People are not possessions unless we're talking about actual slavery1. Therefore, a relationship cannot be possessed...owned. We can engage in a relationship with another but we cannot ever own anything more than our own feelings and actions within that relationship.

I know this. I know it like I know, no matter what, I am alone. Relationships are distractions from that fact...a fact I've accepted and embraced and even enjoy. I know it like I know nothing is never say never...or always.

I am not so vain as to believe I give something no one else can give. But I am secure in the knowledge that, for now, what I give is special because it is me offering it.

However, I'm not entitled to have my offering accepted. All love is unrequited, after all2. Nor am I entitled to receive anything in return. Relationships are simply this...offerings of mutually beneficial feelings, actions, and affections given and received at will.

The only thing I'm entitled to then is what I give to myself. The only reward I'm entitled to is what I earn and give to myself. If I want love, I give it to myself. That is the only love to which I am even remotely entitled. Anyone else offering me love, offers it freely but with no promises of reciprocation, continuation, expectation.

More than that, I am also not so vain as to believe I am everything or to believe one other can be everything to me. I do not want to be someone else's everything. Talk about an impossible expectation!

What I can be...what I simply me...Just Jane. I am my own everything and, as such, reserve it for myself. I am enough only for me. I give what I treasure but not so much without which I could not live. I have no expectation of time or affection. I am entitled to none of these from any other except me. I do not envy what I do not have materially for what I have is enough. If it is not, it is up to me to earn it, not expect it. I am not jealous of those who are not me because, without them, I would not be free to be only myself.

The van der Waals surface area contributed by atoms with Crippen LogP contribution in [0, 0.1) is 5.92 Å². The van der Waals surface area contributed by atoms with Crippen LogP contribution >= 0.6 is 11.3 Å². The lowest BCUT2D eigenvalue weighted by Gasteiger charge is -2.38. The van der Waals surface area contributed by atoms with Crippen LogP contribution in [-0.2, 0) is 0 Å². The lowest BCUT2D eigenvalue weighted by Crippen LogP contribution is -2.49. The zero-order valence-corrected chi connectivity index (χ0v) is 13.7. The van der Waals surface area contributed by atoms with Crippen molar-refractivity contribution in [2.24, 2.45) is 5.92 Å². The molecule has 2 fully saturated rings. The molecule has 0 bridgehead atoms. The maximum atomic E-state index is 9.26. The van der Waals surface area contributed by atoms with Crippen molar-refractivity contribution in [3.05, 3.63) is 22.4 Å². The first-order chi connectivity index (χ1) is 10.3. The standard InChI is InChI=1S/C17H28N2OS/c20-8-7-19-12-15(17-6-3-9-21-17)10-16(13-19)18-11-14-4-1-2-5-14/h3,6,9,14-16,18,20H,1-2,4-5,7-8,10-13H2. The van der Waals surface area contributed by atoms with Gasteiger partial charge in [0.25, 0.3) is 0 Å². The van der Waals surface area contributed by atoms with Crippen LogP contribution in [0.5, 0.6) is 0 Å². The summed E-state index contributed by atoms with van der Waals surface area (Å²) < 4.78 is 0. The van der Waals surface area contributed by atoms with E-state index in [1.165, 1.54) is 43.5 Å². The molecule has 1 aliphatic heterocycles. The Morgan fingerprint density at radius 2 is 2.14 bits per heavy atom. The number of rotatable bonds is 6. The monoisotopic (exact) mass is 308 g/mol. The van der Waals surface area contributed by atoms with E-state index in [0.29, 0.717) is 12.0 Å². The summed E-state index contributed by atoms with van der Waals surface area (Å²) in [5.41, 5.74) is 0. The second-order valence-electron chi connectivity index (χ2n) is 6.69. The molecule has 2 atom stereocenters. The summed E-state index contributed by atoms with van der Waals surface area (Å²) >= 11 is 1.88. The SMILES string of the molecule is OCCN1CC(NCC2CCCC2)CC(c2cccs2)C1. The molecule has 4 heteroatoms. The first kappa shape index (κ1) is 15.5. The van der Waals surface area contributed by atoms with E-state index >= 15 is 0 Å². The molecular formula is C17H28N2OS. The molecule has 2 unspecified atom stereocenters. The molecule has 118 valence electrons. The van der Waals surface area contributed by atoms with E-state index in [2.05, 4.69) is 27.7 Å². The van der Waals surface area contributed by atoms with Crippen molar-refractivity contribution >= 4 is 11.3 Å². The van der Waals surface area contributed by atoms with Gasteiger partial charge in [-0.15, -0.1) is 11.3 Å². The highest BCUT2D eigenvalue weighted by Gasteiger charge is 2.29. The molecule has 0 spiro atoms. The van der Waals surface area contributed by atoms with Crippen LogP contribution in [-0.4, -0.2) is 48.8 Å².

Is joy not the best emotion to witness in another? Joy, excitement, happiness? Are these things not what we wish for everyone but most especially those we love and care about the most? Does it matter how these feelings are obtained then? Certainly our own joy can be found in fulfilling the desire of someone we love, but is it our only source of joy? Can we not experience joy simply by being privy to it?

I am not jealous because my love is happy, excited, experiencing life...doing, believing, joyful. I do not need to be the source of the happiness to love that an experience - a desire - is being fulfilled. In any case, I am indirectly a part of it3. The fact that I am happy in the knowledge that my partner is happy contributes to the increased joy for the both of us. This also leaves me free to seek out and enjoy my own experiences, explore my own desires outside of ourselves, have joy come to the both of us because I am joyful and able to pass on that joy to another.

In essence then, jealousy is selfish, vainglorious, and manipulative. Selfish because one person must either satisfy all desires or those desires remain unfulfilled. Vainglorious because there is the mis-perception one can, in fact, fulfill all desires of another. Manipulative because jealousy attempts to keep another caged by insecurity and mistrust.

And now I know why I am not jealous. Because I am me.

1: Actual slavery whereby someone is bought and sold as opposed to consensual slavery whereby a contract is put into place between 2 adults establishing "ownership" and null and void whenever one of the 2 (or both) decide the relationship is ended.

2: Wink, wink. Nudge, nudge.

3: Just like the scissors are a part of it.


Anonymous said...

first of all - thank you!
second - yes the scissors are ALWAYS a part of it!

Kristin said...

Wow, that's a lot of deep thought there, Jane! But thanks for gives me much to ponder about some of my own current situations.